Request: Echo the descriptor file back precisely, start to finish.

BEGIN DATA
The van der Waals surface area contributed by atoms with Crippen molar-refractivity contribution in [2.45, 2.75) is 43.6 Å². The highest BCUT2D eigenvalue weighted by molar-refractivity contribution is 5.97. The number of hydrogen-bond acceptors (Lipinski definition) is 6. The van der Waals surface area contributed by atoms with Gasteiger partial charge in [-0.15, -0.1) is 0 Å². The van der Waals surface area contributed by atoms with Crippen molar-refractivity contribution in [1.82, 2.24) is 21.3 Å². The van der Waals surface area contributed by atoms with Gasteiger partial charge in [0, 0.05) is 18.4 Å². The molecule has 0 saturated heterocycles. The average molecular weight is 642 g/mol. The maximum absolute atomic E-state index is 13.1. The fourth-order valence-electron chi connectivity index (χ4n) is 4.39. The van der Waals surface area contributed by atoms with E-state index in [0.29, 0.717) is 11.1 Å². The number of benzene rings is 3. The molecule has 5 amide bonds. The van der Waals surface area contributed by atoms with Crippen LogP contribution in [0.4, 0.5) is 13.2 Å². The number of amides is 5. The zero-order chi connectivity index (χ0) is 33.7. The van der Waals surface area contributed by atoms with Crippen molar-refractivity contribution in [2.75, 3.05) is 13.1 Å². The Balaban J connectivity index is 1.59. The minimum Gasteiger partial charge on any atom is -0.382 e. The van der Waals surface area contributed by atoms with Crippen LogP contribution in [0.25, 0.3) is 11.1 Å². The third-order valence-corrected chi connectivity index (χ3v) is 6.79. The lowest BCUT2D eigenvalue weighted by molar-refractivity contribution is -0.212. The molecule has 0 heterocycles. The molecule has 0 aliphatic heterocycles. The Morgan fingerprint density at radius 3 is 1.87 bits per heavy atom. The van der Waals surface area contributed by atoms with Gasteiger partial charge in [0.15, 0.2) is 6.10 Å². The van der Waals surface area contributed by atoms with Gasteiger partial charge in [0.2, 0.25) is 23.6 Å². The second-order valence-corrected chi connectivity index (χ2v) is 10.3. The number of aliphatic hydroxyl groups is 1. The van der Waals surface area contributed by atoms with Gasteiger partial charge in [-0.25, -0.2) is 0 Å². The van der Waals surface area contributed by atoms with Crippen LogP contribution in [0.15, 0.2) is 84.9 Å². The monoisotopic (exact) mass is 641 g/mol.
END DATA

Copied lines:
The van der Waals surface area contributed by atoms with Crippen molar-refractivity contribution in [2.45, 2.75) is 43.6 Å². The highest BCUT2D eigenvalue weighted by molar-refractivity contribution is 5.97. The number of hydrogen-bond acceptors (Lipinski definition) is 6. The van der Waals surface area contributed by atoms with Gasteiger partial charge in [-0.15, -0.1) is 0 Å². The van der Waals surface area contributed by atoms with Crippen molar-refractivity contribution in [1.82, 2.24) is 21.3 Å². The van der Waals surface area contributed by atoms with Gasteiger partial charge in [0, 0.05) is 18.4 Å². The molecule has 0 saturated heterocycles. The average molecular weight is 642 g/mol. The maximum absolute atomic E-state index is 13.1. The fourth-order valence-electron chi connectivity index (χ4n) is 4.39. The van der Waals surface area contributed by atoms with E-state index in [0.29, 0.717) is 11.1 Å². The number of benzene rings is 3. The molecule has 5 amide bonds. The van der Waals surface area contributed by atoms with Crippen LogP contribution in [0.4, 0.5) is 13.2 Å². The number of amides is 5. The zero-order chi connectivity index (χ0) is 33.7. The van der Waals surface area contributed by atoms with Crippen molar-refractivity contribution in [2.75, 3.05) is 13.1 Å². The Balaban J connectivity index is 1.59. The minimum Gasteiger partial charge on any atom is -0.382 e. The van der Waals surface area contributed by atoms with Crippen LogP contribution in [0.25, 0.3) is 11.1 Å². The third-order valence-corrected chi connectivity index (χ3v) is 6.79. The lowest BCUT2D eigenvalue weighted by molar-refractivity contribution is -0.212. The molecule has 0 heterocycles. The molecule has 0 aliphatic heterocycles. The Morgan fingerprint density at radius 3 is 1.87 bits per heavy atom. The van der Waals surface area contributed by atoms with Gasteiger partial charge in [0.15, 0.2) is 6.10 Å². The van der Waals surface area contributed by atoms with Gasteiger partial charge in [0.2, 0.25) is 23.6 Å². The second-order valence-corrected chi connectivity index (χ2v) is 10.3. The number of aliphatic hydroxyl groups is 1. The van der Waals surface area contributed by atoms with Gasteiger partial charge in [-0.25, -0.2) is 0 Å². The van der Waals surface area contributed by atoms with Crippen LogP contribution in [0.15, 0.2) is 84.9 Å². The monoisotopic (exact) mass is 641 g/mol.